N= 3; % order of prototype LPF fcenter= 22.5; % Hz center frequency, Hz bw= 5; ...

## A Fixed-Point Introduction by Example

Introduction

The finite-word representation of fractional numbers is known as fixed-point.  Fixed-point is an interpretation of a 2's compliment number usually signed but not limited to sign representation.  It extends our finite-word length from a finite set of integers to a finite set of rational real numbers [1].  A fixed-point representation of a number consists of integer and fractional components.  The bit length is defined...

## A Quadrature Signals Tutorial: Complex, But Not Complicated

Introduction Quadrature signals are based on the notion of complex numbers and perhaps no other topic causes more heartache for newcomers to DSP than these numbers and their strange terminology of j operator, complex, imaginary, real, and orthogonal. If you're a little unsure of the physical meaning of complex numbers and the j = √-1 operator, don't feel bad because you're in good company. Why even Karl Gauss, one the world's greatest mathematicians, called the j-operator the "shadow of...

## Digital Envelope Detection: The Good, the Bad, and the Ugly

Recently I've been thinking about the process of envelope detection. Tutorial information on this topic is readily available but that information is spread out over a number of DSP textbooks and many Internet web sites. The purpose of this blog is to summarize various digital envelope detection methods in one place.

Here I focus on envelope detection as it is applied to an amplitude-fluctuating sinusoidal signal where the positive-amplitude fluctuations (the sinusoid's envelope)...

## Minimum Shift Keying (MSK) - A Tutorial

Minimum Shift Keying (MSK) is one of the most spectrally efficient modulation schemes available. Due to its constant envelope, it is resilient to non-linear distortion and was therefore chosen as the modulation technique for the GSM cell phone standard.

MSK is a special case of Continuous-Phase Frequency Shift Keying (CPFSK) which is a special case of a general class of modulation schemes known as Continuous-Phase Modulation (CPM). It is worth noting that CPM (and hence CPFSK) is a...

## The Exponential Nature of the Complex Unit Circle

Introduction

This is an article to hopefully give an understanding to Euler's magnificent equation:

$$e^{i\theta} = cos( \theta ) + i \cdot sin( \theta )$$

This equation is usually proved using the Taylor series expansion for the given functions, but this approach fails to give an understanding to the equation and the ramification for the behavior of complex numbers. Instead an intuitive approach is taken that culminates in a graphical understanding of the equation.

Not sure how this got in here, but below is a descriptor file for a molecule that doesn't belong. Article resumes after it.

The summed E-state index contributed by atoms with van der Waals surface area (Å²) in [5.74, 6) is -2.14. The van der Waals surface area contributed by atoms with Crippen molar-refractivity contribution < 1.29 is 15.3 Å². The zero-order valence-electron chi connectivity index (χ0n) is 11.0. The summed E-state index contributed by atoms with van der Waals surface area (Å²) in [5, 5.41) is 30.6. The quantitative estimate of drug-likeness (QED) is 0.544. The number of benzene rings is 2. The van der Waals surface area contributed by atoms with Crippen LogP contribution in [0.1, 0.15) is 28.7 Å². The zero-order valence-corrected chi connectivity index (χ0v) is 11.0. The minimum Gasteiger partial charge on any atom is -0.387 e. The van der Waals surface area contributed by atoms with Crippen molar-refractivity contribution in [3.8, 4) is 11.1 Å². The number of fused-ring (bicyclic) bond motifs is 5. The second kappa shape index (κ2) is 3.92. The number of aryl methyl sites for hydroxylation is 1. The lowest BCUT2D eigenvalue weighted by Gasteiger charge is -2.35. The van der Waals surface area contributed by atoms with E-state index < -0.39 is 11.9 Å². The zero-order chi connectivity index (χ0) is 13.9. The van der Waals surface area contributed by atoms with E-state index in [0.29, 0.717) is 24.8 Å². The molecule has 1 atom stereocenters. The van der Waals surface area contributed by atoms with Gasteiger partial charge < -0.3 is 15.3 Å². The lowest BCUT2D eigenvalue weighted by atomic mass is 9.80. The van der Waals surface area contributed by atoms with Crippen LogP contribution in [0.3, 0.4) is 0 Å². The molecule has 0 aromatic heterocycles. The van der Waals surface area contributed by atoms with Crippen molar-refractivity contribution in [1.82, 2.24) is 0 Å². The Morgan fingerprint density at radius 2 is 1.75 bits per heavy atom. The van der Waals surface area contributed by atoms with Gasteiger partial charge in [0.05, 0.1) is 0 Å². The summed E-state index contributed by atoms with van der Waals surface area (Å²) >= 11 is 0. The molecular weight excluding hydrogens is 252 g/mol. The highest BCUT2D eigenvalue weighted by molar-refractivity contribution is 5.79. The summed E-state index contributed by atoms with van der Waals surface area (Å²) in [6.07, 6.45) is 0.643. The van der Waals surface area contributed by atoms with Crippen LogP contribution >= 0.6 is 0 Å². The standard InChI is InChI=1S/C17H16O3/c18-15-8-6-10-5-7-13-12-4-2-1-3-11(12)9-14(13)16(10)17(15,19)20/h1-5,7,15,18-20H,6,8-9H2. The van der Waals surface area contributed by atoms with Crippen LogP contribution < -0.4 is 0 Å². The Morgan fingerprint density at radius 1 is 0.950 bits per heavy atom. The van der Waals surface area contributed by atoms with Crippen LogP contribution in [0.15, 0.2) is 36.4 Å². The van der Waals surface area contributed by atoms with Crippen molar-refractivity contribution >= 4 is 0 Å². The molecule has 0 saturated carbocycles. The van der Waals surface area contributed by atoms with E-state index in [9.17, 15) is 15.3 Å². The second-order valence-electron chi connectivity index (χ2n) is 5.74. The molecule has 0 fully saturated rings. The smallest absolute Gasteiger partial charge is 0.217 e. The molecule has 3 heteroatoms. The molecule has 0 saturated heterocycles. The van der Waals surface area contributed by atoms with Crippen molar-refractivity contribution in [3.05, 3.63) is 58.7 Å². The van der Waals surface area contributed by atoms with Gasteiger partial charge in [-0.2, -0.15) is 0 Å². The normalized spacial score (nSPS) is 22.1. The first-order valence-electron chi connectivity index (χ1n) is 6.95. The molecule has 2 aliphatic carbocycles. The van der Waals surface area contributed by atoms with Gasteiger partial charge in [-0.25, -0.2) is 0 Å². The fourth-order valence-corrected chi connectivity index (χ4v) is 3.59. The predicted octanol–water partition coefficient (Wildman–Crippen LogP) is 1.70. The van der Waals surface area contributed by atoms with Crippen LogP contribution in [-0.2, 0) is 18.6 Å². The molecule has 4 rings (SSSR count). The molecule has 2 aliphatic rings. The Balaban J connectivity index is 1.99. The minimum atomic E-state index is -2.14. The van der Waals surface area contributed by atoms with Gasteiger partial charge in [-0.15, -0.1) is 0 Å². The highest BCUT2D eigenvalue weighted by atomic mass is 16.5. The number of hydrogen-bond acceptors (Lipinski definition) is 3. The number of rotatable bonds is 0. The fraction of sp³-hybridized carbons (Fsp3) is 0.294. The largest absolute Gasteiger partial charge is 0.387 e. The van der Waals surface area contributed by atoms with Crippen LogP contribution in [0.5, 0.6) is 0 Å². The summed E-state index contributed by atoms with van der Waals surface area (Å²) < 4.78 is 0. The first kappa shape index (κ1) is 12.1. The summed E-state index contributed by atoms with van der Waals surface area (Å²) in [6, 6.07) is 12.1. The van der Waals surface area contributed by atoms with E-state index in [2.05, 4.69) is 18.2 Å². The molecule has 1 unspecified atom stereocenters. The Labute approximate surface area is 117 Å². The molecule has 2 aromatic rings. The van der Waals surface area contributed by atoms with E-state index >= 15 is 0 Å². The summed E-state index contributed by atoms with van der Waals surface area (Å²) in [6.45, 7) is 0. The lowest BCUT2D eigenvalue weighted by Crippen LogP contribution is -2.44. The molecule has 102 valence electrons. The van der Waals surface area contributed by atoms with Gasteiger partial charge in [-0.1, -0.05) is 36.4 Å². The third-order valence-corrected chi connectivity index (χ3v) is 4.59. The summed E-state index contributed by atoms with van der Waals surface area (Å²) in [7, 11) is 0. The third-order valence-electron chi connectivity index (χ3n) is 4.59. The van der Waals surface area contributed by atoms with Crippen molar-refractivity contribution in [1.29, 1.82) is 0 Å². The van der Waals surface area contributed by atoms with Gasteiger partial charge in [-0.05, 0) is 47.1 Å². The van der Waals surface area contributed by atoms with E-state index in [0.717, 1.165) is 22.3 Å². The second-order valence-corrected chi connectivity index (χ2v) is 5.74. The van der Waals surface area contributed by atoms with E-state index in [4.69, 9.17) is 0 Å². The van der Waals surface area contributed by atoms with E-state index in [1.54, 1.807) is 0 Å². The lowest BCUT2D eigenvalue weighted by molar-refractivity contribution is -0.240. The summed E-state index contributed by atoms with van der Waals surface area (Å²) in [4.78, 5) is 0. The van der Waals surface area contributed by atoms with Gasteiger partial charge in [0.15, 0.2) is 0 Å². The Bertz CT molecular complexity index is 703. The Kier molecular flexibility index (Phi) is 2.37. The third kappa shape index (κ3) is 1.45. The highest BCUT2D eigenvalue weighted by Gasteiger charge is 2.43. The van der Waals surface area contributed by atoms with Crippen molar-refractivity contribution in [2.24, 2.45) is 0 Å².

Complex...

## Sinusoidal Frequency Estimation Based on Time-Domain Samples

The topic of estimating a noise-free real or complex sinusoid's frequency, based on fast Fourier transform (FFT) samples, has been presented in recent blogs here on dsprelated.com. For completeness, it's worth knowing that simple frequency estimation algorithms exist that do not require FFTs to be performed . Below I present three frequency estimation algorithms that use time-domain samples, and illustrate a very important principle regarding so called "exact"...

## How to Find a Fast Floating-Point atan2 Approximation

Context Over a short period of time, I came across nearly identical approximations of the two parameter arctangent function, atan2, developed by different companies, in different countries, and even in different decades. Fascinated with how the coefficients used in these approximations were derived, I set out to find them. This atan2 implementation is based around a rational approximation of arctangent on the domain -1 to 1:

 atan(z) \approx \dfrac{z}{1.0 +...

## An s-Plane to z-Plane Mapping Example

While surfing around the Internet recently I encountered the 's-plane to z-plane mapping' diagram shown in Figure 1. At first I thought the diagram was neat because it's a good example of the old English idiom: "A picture is worth a thousand words." However, as I continued to look at Figure 1 I began to detect what I believe are errors in the diagram.

Reader, please take a few moments to see if you detect any errors in Figure 1.

...

## The Most Interesting FIR Filter Equation in the World: Why FIR Filters Can Be Linear Phase

This blog discusses a little-known filter characteristic that enables real- and complex-coefficient tapped-delay line FIR filters to exhibit linear phase behavior. That is, this blog answers the question:

What is the constraint on real- and complex-valued FIR filters that guarantee linear phase behavior in the frequency domain?

I'll declare two things to convince you to continue reading.

Declaration# 1: "That the coefficients must be symmetrical" is not a correct